Well, all is not lost, as I do have encouraging news as a follow-up – I have been talking with a boutique publisher in the UK to produce a retail version of the book sometime soon and, with any luck, I’ll be able to get those who are interested in the book and all its wonders a copy (or two) sometime soon. More news to come as it’s made available and, of course, will be posted on the ACHOF site.

May was another month in which a goodly number of news releases and articles were made available on the exhibitions, interviews, artist profiles, book/print publications and other album cover art/artist-related topics and, in the summaries I’ve written and via the links provided, you’ll get the details from sources from around the world, including a) information on album art shows in the U.S. (Los Angeles, Brooklyn and NYC) and the U.K. (Liverpool and London); b) profiles (including two obituaries) on album art-makers including photographers working in the hip-hop and punk music areas; c) a new U.S. postage stamp featuring John Lennon and a limited-edition poster series showcasing Pink Floyd guitarist David Gilmour; and, as always, d) a nice selection of articles on a wide range of topics including news about several different artists fighting for just and fair compensation for the use of their works, an opportunity to meet one of the world’s most-respected commercial photographers (and have your own portfolio reviewed by him), Kanye West’s most-recent attempt to shock and confuse most everyone and much, much more. So much, in fact, that I might be forced to post some today and the balance ASAP…

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Album Cover Artist And Art News Summary And Preview For October/November, 2017

ALBUM COVER HALL OF FAME’S ALBUM COVER NEWS RECAP FOR THE MONTH OF OCTOBER,WITH PREVIEWS FOR NOVEMBER, 2017.

 

 

BY MIKE GOLDSTEIN, ALBUMCOVERHALLOFFAME.COM

Greetings once again to you all on this post-Halloween sunny-but-crisp early November day, 2017. The month of October proved to be a VERY busy one with regards to articles you’ll want to read that reveal new information about those active in the world of album cover art and packaging and, in the summaries I’ve written and via the links provided, you’ll learn more about the latest efforts – as found in exhibitions, via new books and products and featured in interviews in profiles and other related reporting – of some of the most-talented album cover art creators and promoters that I’ve found in my reviews of stories from around the world.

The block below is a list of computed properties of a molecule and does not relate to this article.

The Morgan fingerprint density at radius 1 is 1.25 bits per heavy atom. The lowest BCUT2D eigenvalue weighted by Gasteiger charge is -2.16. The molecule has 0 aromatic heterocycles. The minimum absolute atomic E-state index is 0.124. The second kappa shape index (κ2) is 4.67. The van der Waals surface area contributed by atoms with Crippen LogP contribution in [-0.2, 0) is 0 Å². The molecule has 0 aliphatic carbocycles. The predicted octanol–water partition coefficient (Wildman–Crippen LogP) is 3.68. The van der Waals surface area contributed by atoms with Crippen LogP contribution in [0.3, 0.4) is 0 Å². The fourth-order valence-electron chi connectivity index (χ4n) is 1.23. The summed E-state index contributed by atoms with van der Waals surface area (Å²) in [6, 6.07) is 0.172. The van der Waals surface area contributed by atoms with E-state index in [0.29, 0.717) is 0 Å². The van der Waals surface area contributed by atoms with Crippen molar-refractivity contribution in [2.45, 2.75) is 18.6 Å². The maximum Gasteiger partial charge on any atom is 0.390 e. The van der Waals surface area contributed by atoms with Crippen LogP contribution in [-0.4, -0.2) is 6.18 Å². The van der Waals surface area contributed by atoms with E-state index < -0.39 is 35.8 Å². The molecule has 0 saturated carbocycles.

Of course, nothing could be more important than the work going on right now to select the nominees and, after close consideration, voting on a new class of inductees, for the Album Cover Hall of Fame. Over 200 people are being considered for this year’s Class (2017), with the winning names revealed to an eagerly-awaiting public just prior to Thanksgiving (which takes place here in the U.S. this year on November 23rd), so watch this space closely as I’m sure you’ll want to know who “made the cut” this year…

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Interview with Emilie Sandy – Deja Vu Album Artist Portrait Series

Today’s Interview Topic – the making of the photographs included in the series titled “Deja Vu”, featuring the portraits of many of the best-known photographers from the world of album cover imagery.

Chris Gabrin and Elvis Costello portraits

Chris Gabrin as Elvis Costello, by Emilie Sandy

 

 

 

 

 

 

 

Whenever I view a photograph these days that was used on a well-known record cover – particularly, an album I remember buying from one of my favorite record shops (oh, so long ago), I tend to first recall my initial reaction to the image overall (i.e., what was it about the photo that pushed my “pause” button while sifting through the record bins) before moving on to the details found upon further exploration and assessment of the final shot used. I often wondered where the photos were taken, who the people were that you might find in the backgrounds and what sort of photo-trickery was used to create a number of the impossible scenes that were created for our enjoyment well before the availability of the photo-manipulation tools used most-frequently by photographers and art directors today. Getting these answers was one of the main reasons I began contacting the people responsible for a number of these images to ask for these details directly, resulting in the nearly 100 interviews I’ve done and shared with you over the past 7-8 years.

While I know that many of you have shared the same thoughts and fascinations about “the making of” many of your favorite covers, I have never before seen a case where someone who displayed the same interest in album cover-making as I have embarking on a project where, using her talents as a designer and photographer, she worked to “get inside” both the production processes and the minds of the people who’d taken many of her own favorite covers. Using her professional relationships with photographers including Anton Corbijn, Chris Gabrin, Gered Mankowitz, Terry O’Neill and others, U.K.-based photographer Emilie Sandy collaborated with these talented people several years back to have them re-create (to the best of their ability) and/or re-interpret some of their best-known album covers. The resulting series of images was called “Deja Vu” and, I think you’ll agree, they certainly work to shed a light on the subjects, their approaches towards making memorable album cover images and how they have ultimately influenced a young photographer’s career and her own approach to shooting photos that will endure. Continue reading